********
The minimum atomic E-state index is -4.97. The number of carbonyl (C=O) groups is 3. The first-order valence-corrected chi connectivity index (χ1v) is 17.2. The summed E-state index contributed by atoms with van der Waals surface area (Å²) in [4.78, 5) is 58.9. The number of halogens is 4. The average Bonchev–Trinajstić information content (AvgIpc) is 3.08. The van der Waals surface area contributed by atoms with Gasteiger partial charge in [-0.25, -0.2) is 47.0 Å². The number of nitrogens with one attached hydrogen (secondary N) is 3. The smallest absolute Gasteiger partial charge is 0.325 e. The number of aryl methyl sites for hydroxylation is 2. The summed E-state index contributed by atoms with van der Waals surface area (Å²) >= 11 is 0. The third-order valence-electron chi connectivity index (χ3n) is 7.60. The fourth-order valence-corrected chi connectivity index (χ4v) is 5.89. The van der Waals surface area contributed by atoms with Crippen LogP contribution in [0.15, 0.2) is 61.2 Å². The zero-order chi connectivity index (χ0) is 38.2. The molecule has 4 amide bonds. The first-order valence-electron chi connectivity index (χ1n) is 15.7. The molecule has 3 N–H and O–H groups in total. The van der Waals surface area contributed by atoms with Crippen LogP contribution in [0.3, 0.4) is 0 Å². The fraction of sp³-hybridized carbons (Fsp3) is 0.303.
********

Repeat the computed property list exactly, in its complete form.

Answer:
The minimum atomic E-state index is -4.97. The number of carbonyl (C=O) groups is 3. The first-order valence-corrected chi connectivity index (χ1v) is 17.2. The summed E-state index contributed by atoms with van der Waals surface area (Å²) in [4.78, 5) is 58.9. The number of halogens is 4. The average Bonchev–Trinajstić information content (AvgIpc) is 3.08. The van der Waals surface area contributed by atoms with Gasteiger partial charge in [-0.25, -0.2) is 47.0 Å². The number of nitrogens with one attached hydrogen (secondary N) is 3. The smallest absolute Gasteiger partial charge is 0.325 e. The number of aryl methyl sites for hydroxylation is 2. The summed E-state index contributed by atoms with van der Waals surface area (Å²) >= 11 is 0. The third-order valence-electron chi connectivity index (χ3n) is 7.60. The fourth-order valence-corrected chi connectivity index (χ4v) is 5.89. The van der Waals surface area contributed by atoms with Crippen LogP contribution in [0.15, 0.2) is 61.2 Å². The zero-order chi connectivity index (χ0) is 38.2. The molecule has 4 amide bonds. The first-order valence-electron chi connectivity index (χ1n) is 15.7. The molecule has 3 N–H and O–H groups in total. The van der Waals surface area contributed by atoms with Crippen LogP contribution in [0.3, 0.4) is 0 Å². The fraction of sp³-hybridized carbons (Fsp3) is 0.303.